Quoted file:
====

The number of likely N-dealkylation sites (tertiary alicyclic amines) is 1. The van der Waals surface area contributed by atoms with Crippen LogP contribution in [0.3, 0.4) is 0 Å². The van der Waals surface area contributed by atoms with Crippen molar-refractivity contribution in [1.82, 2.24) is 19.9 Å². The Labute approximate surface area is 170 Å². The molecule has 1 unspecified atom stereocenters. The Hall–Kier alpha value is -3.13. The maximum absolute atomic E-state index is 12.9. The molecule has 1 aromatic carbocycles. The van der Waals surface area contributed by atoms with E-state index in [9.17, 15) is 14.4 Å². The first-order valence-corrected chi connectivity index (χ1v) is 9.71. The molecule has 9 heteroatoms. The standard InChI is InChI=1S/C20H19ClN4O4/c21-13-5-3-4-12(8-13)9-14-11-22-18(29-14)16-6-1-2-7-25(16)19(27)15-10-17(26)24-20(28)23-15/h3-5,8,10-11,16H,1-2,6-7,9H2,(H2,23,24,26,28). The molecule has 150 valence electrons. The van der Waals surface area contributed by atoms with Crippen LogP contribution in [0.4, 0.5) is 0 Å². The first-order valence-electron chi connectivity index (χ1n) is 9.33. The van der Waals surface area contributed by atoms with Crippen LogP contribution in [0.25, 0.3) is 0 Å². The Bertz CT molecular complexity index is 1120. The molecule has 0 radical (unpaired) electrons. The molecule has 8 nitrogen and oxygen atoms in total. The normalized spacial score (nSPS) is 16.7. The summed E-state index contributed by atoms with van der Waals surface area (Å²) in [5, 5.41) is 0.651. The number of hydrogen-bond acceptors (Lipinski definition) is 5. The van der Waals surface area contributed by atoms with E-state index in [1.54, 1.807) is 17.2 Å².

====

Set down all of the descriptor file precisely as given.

The number of likely N-dealkylation sites (tertiary alicyclic amines) is 1. The van der Waals surface area contributed by atoms with Crippen LogP contribution in [0.3, 0.4) is 0 Å². The van der Waals surface area contributed by atoms with Crippen molar-refractivity contribution in [1.82, 2.24) is 19.9 Å². The Labute approximate surface area is 170 Å². The molecule has 1 unspecified atom stereocenters. The Hall–Kier alpha value is -3.13. The maximum absolute atomic E-state index is 12.9. The molecule has 1 aromatic carbocycles. The van der Waals surface area contributed by atoms with E-state index in [9.17, 15) is 14.4 Å². The first-order valence-corrected chi connectivity index (χ1v) is 9.71. The molecule has 9 heteroatoms. The standard InChI is InChI=1S/C20H19ClN4O4/c21-13-5-3-4-12(8-13)9-14-11-22-18(29-14)16-6-1-2-7-25(16)19(27)15-10-17(26)24-20(28)23-15/h3-5,8,10-11,16H,1-2,6-7,9H2,(H2,23,24,26,28). The molecule has 150 valence electrons. The van der Waals surface area contributed by atoms with Crippen LogP contribution in [0.4, 0.5) is 0 Å². The first-order valence-electron chi connectivity index (χ1n) is 9.33. The van der Waals surface area contributed by atoms with Crippen LogP contribution in [0.25, 0.3) is 0 Å². The Bertz CT molecular complexity index is 1120. The molecule has 0 radical (unpaired) electrons. The molecule has 8 nitrogen and oxygen atoms in total. The normalized spacial score (nSPS) is 16.7. The summed E-state index contributed by atoms with van der Waals surface area (Å²) in [5, 5.41) is 0.651. The number of hydrogen-bond acceptors (Lipinski definition) is 5. The van der Waals surface area contributed by atoms with E-state index in [1.54, 1.807) is 17.2 Å².